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If you’re a fan, then you probably recognized my title as a quote from The Princess Bride, one of my favorite movies. In part because I was in love with Westley (weren’t we all?), and in part because it has “Fencing, fighting, torture, revenge, giants, monsters, chases, escapes, true love, miracles!”
When we were first married, I suggested to my ex that we take a fencing class together. It was something I’d always wanted to try (read: nerd), and it seemed like a good husband/wife way to keep us active. There was a weekend workshop, and if we enjoyed ourselves, we were given the option of joining the local fencing club.
Now, if you’ve never tried fencing and only seen it on TV, it looks like something pretty simple to do. But in truth, there are a number of different choreographed moves that you have to practice at sequencing properly.
The first class, after being shown the equipment and how to put it on, we were taught an attack (an offensive action) and a parry (a defensive action). Then we were taught a riposte (a counter-attack after a parry) and a counter-risposte (an attack that follows a parry of a riposte). We were lined up on either side of the room, and practiced each move in turn. The instructor moved up and down the line and showed us how to score a “hit”.
We were partnered up, but the Goblin King was not my partner because the teacher wanted us to try with other people. At the end of the class that we were told to try out what we’d learned with all of the other students. We did a roundabout in two circles, one that stayed around the outside of the room, and the inner circle that revolved to change partners every few minutes. I was in the outer (unmoving) circle and the Goblin King became my opponent second last.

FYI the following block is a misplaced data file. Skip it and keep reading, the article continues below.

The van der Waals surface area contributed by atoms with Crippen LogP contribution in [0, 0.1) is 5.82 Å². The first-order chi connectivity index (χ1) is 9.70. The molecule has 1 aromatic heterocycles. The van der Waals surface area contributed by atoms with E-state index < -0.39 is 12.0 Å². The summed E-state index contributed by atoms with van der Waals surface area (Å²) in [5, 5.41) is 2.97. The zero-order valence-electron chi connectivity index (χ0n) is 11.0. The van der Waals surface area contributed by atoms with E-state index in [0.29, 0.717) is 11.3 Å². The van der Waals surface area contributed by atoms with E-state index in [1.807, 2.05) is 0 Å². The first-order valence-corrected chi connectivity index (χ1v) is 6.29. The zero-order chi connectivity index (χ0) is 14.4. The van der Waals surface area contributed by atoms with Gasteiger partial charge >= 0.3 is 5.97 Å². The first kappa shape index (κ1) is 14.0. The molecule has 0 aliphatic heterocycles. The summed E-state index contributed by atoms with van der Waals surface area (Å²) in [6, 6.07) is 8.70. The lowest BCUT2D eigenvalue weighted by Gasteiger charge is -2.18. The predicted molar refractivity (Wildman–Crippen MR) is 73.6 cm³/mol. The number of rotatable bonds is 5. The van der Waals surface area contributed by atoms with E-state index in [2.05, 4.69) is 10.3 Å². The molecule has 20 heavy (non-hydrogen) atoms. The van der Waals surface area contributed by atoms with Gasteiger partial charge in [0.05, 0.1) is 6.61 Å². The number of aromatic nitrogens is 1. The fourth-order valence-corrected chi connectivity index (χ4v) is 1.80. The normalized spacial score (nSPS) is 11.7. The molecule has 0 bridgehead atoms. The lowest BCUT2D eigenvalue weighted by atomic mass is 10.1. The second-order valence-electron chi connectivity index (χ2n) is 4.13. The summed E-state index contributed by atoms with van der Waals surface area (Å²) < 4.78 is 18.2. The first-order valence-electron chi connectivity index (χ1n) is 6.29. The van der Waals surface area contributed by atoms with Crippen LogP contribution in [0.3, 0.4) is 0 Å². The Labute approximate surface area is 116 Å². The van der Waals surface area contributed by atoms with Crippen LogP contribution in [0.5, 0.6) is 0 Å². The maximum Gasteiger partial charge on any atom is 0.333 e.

I had been keeping an eye on him, watching as each of his partners in turn looked frustrated at not being able to get through his defensive move. It wasn’t until he got to me that I realized instead of doing the moves that we’d been taught, he was just rotating the sword with his wrist in a circular motion, making it absolutely impossible to score a hit. In effect—instead of playing fair and using the moves we’d been taught—he was cheating.
I was completely embarrassed. Everyone else in the room must have realized exactly the same thing—but no one spoke out. Not one person said something to him about his behavior (until of course he got to me).
Sadly, that’s the way he appears to have gotten through life. He does things his way (usually wrong), and instead of calling him out, people make excuses. And then they don’t engage with him in that context again if they can avoid it. My problem (of course) is that I thought by “calling out the behavior”, I could fix him. And maybe sometimes (like in this instance), his behavior changes briefly (he corrected himself with his final opponent). But for the most part, I was reminded constantly reminded that his behavior is ingrained. If there’s an easy way out, whether it’s moral or not, he will take it and justify it in his own mind.
But, on the bright side, eventually I figured that out, and went on to find my own true love.
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